Evaluation of polyphenol bioavailability in rat small intestine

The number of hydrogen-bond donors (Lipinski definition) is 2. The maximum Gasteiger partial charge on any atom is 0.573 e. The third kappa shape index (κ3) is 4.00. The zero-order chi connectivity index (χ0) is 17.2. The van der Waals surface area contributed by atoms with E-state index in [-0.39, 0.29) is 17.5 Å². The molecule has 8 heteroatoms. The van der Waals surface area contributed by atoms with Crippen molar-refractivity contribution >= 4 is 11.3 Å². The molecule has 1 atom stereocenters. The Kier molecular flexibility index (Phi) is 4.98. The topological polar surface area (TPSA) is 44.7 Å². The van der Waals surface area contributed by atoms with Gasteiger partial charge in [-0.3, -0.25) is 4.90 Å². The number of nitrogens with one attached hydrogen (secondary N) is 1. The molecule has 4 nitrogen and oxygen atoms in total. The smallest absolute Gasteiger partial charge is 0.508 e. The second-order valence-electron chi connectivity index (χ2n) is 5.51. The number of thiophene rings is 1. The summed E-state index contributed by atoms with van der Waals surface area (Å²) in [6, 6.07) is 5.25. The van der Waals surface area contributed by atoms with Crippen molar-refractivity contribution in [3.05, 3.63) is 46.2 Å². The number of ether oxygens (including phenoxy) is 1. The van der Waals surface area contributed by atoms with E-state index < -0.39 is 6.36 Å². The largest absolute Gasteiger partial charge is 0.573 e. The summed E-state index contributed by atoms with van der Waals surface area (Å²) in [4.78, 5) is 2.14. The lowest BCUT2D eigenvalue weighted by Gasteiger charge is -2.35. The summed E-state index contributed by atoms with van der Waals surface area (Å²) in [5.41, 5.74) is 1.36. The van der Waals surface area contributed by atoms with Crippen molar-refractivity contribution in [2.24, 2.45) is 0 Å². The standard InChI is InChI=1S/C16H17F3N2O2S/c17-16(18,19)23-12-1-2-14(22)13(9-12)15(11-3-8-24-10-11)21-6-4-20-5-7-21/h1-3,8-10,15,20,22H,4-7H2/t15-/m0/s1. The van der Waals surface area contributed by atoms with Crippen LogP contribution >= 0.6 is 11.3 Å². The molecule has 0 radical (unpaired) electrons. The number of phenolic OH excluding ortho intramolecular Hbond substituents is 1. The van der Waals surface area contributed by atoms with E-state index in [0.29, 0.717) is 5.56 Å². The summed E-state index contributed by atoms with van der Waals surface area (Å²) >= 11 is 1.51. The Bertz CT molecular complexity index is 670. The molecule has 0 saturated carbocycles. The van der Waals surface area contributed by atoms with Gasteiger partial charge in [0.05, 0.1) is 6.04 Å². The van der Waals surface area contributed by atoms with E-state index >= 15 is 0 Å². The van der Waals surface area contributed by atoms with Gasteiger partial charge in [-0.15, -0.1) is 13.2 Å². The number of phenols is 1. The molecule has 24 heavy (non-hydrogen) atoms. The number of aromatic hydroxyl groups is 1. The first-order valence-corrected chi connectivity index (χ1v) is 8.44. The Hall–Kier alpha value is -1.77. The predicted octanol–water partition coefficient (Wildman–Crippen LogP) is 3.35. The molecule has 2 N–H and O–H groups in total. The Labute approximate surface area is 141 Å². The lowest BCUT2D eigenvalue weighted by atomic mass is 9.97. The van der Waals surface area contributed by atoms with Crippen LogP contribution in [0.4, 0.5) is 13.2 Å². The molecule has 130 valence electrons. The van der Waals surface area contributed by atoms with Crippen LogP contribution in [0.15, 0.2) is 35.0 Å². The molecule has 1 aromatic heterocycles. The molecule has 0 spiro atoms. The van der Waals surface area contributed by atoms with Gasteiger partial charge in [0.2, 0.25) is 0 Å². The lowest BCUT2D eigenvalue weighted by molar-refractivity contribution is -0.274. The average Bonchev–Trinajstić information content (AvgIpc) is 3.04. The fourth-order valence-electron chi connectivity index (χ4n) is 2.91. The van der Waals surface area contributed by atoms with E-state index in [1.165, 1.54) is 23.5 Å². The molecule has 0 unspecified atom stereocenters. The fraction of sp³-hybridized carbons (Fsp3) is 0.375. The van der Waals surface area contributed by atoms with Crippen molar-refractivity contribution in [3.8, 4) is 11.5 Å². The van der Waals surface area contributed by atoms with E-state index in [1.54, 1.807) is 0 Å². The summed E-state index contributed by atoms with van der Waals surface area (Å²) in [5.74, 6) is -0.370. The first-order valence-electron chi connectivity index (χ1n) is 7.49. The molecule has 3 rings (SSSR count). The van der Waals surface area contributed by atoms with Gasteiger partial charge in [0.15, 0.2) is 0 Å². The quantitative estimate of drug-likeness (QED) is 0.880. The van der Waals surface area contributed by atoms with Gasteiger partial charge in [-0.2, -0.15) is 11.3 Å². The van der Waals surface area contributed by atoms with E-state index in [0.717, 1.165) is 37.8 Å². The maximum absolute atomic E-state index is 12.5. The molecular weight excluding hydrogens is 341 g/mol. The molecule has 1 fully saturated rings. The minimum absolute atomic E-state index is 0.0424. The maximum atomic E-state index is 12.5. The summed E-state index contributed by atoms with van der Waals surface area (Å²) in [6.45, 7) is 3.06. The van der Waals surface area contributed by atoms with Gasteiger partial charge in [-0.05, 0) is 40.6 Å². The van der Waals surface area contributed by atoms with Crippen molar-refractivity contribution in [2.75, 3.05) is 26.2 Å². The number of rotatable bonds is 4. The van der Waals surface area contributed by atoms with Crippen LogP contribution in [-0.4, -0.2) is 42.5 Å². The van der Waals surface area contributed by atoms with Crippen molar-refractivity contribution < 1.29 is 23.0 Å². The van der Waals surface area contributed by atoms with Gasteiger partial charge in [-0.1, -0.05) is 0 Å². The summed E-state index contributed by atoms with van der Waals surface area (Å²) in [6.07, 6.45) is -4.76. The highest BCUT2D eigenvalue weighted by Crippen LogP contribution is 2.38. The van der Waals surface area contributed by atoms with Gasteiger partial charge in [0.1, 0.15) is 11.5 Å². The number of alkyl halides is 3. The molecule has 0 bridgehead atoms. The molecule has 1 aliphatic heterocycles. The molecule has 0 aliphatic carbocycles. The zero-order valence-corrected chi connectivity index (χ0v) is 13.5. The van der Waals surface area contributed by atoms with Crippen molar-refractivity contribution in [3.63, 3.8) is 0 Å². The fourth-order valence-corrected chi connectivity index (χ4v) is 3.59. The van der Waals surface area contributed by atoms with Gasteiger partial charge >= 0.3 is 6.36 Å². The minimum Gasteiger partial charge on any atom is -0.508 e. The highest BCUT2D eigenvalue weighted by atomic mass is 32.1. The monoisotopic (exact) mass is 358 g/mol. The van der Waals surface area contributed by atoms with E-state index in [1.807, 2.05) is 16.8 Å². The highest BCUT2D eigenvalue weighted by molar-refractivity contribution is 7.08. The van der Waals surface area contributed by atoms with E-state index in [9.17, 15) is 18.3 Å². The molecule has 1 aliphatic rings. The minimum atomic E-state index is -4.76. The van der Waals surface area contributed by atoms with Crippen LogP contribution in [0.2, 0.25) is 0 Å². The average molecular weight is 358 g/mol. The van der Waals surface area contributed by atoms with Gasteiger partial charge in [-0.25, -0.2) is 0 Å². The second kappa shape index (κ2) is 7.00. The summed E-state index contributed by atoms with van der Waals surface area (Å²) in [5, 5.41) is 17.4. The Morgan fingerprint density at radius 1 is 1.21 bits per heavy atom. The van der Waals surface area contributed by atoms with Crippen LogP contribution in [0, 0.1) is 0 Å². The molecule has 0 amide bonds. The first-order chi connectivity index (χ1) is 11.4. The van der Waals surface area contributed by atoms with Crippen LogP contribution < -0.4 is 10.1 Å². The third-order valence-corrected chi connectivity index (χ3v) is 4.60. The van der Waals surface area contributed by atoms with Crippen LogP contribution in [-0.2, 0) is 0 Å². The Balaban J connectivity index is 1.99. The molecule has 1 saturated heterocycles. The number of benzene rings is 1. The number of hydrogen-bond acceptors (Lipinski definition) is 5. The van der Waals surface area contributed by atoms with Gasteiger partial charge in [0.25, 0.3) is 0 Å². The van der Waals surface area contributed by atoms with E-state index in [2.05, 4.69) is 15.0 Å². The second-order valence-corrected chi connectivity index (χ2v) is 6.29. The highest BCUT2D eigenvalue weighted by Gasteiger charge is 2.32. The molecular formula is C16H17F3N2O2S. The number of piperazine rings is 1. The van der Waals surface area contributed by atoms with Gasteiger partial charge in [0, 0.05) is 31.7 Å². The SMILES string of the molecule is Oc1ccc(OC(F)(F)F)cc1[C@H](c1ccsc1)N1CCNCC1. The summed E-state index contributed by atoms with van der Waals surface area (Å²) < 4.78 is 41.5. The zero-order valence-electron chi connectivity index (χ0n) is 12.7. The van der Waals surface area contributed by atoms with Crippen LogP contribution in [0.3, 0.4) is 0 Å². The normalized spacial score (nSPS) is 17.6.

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Background Dietary polyphenols, which are contained in several foods of plant origin, have been reported to be effective protective agents against cardiovascular diseases and cancer. However, data on their absorption from the gastrointestinal tract are still scarce and, often, contradictory. Aim of the study In this report, evaluation of polyphenol bioavailability was carried out by using segments of the small intestine from rat. The extent of absorption throughout the small intestine of rat was evaluated with two model compounds, tannic acid and catechin, as representatives of high and low molecular weight polyphenols, respectively. The consequence of the binding of tannic acid to BSA on both tannic acid absorption and in vivo protein digestibility was also examined. Methods Polyphenol solutions of different concentrations were injected into the lumen of ligated segments (6 cm) of the small intestine and the segments incubated in buffer for 5 min. The residual amount of polyphenol in the lumen of each segment was assayed by maximum absorption in the UV/VIS optical spectrum as was the amount of compound that had crossed the gut wall into the incubation buffer. Digestibility of BSA and of a BSA-tannic acid complex was assayed with rats. Results The results indicated a significant, concentration-dependent, disappearance of both polyphenols from the small intestine of the rat, with higher uptake levels being evident for tannic acid (50 %) than catechin (30 %). However, complete transfer through the gut wall was not observed with tannic acid whilst low but significant amounts (10 %) were detected in incubation buffers with catechin. Partial binding of polyphenols by endogenous proteins in the intestinal lumen was also demonstrated. Complexing tannic acid with BSA (1:10 mol/mol) was not found to affect either the extent of interaction of tannic acid with the small intestine or the in vivo digestibility of the protein. Conclusions Our experiments show that tannic acid and catechin both interact with the gut but only catechin appears able to traverse the gut. In addition, they provide evidence for binding of tannic acid and catechin by endogenous proteins in the intestinal lumen. This may limit their absorption from the small intestine. BSA complexed with tannic acid was as readily digested as BSA alone. This may suggest that tannic acid exerts anti-nutritional effects by binding to proteins of the gut wall and interfering with gut function rather than by inhibition of dietary protein digestion.
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